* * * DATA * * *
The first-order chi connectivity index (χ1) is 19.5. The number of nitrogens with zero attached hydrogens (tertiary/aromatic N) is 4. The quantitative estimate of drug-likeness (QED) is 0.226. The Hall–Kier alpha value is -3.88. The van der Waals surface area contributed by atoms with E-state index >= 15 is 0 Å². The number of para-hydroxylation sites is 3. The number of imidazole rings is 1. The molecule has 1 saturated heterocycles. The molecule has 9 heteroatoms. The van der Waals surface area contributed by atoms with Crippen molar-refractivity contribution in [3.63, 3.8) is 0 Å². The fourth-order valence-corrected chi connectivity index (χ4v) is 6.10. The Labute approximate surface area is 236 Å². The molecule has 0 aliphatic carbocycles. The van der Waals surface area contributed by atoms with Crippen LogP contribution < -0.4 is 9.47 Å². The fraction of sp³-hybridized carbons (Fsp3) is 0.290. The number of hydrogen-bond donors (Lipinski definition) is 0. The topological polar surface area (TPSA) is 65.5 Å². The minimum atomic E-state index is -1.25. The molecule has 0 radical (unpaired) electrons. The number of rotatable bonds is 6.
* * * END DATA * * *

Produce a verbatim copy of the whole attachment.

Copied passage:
The first-order chi connectivity index (χ1) is 19.5. The number of nitrogens with zero attached hydrogens (tertiary/aromatic N) is 4. The quantitative estimate of drug-likeness (QED) is 0.226. The Hall–Kier alpha value is -3.88. The van der Waals surface area contributed by atoms with E-state index >= 15 is 0 Å². The number of para-hydroxylation sites is 3. The number of imidazole rings is 1. The molecule has 1 saturated heterocycles. The molecule has 9 heteroatoms. The van der Waals surface area contributed by atoms with Crippen molar-refractivity contribution in [3.63, 3.8) is 0 Å². The fourth-order valence-corrected chi connectivity index (χ4v) is 6.10. The Labute approximate surface area is 236 Å². The molecule has 0 aliphatic carbocycles. The van der Waals surface area contributed by atoms with Crippen LogP contribution < -0.4 is 9.47 Å². The fraction of sp³-hybridized carbons (Fsp3) is 0.290. The number of hydrogen-bond donors (Lipinski definition) is 0. The topological polar surface area (TPSA) is 65.5 Å². The minimum atomic E-state index is -1.25. The molecule has 0 radical (unpaired) electrons. The number of rotatable bonds is 6.